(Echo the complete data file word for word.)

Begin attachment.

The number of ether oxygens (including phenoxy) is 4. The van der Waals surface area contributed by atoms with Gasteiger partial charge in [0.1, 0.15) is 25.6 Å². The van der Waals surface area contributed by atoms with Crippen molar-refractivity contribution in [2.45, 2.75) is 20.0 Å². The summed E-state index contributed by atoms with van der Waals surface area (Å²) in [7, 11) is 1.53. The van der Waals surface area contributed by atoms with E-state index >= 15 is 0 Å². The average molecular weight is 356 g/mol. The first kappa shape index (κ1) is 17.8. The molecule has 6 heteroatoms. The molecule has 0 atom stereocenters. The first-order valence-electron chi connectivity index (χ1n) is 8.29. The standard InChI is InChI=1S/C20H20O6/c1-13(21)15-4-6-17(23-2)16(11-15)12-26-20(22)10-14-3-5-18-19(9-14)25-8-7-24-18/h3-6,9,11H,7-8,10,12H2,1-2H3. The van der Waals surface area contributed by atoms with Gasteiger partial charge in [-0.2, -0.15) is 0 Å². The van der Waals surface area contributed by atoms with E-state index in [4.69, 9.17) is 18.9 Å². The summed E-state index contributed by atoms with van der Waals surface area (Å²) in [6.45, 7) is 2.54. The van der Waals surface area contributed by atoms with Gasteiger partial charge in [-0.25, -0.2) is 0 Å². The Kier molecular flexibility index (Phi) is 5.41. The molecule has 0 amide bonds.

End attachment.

The number of ether oxygens (including phenoxy) is 4. The van der Waals surface area contributed by atoms with Gasteiger partial charge in [0.1, 0.15) is 25.6 Å². The van der Waals surface area contributed by atoms with Crippen molar-refractivity contribution in [2.45, 2.75) is 20.0 Å². The summed E-state index contributed by atoms with van der Waals surface area (Å²) in [7, 11) is 1.53. The van der Waals surface area contributed by atoms with E-state index >= 15 is 0 Å². The average molecular weight is 356 g/mol. The first kappa shape index (κ1) is 17.8. The molecule has 6 heteroatoms. The molecule has 0 atom stereocenters. The first-order valence-electron chi connectivity index (χ1n) is 8.29. The standard InChI is InChI=1S/C20H20O6/c1-13(21)15-4-6-17(23-2)16(11-15)12-26-20(22)10-14-3-5-18-19(9-14)25-8-7-24-18/h3-6,9,11H,7-8,10,12H2,1-2H3. The van der Waals surface area contributed by atoms with Gasteiger partial charge in [-0.2, -0.15) is 0 Å². The van der Waals surface area contributed by atoms with E-state index in [4.69, 9.17) is 18.9 Å². The summed E-state index contributed by atoms with van der Waals surface area (Å²) in [6.45, 7) is 2.54. The van der Waals surface area contributed by atoms with Gasteiger partial charge in [-0.25, -0.2) is 0 Å². The Kier molecular flexibility index (Phi) is 5.41. The molecule has 0 amide bonds.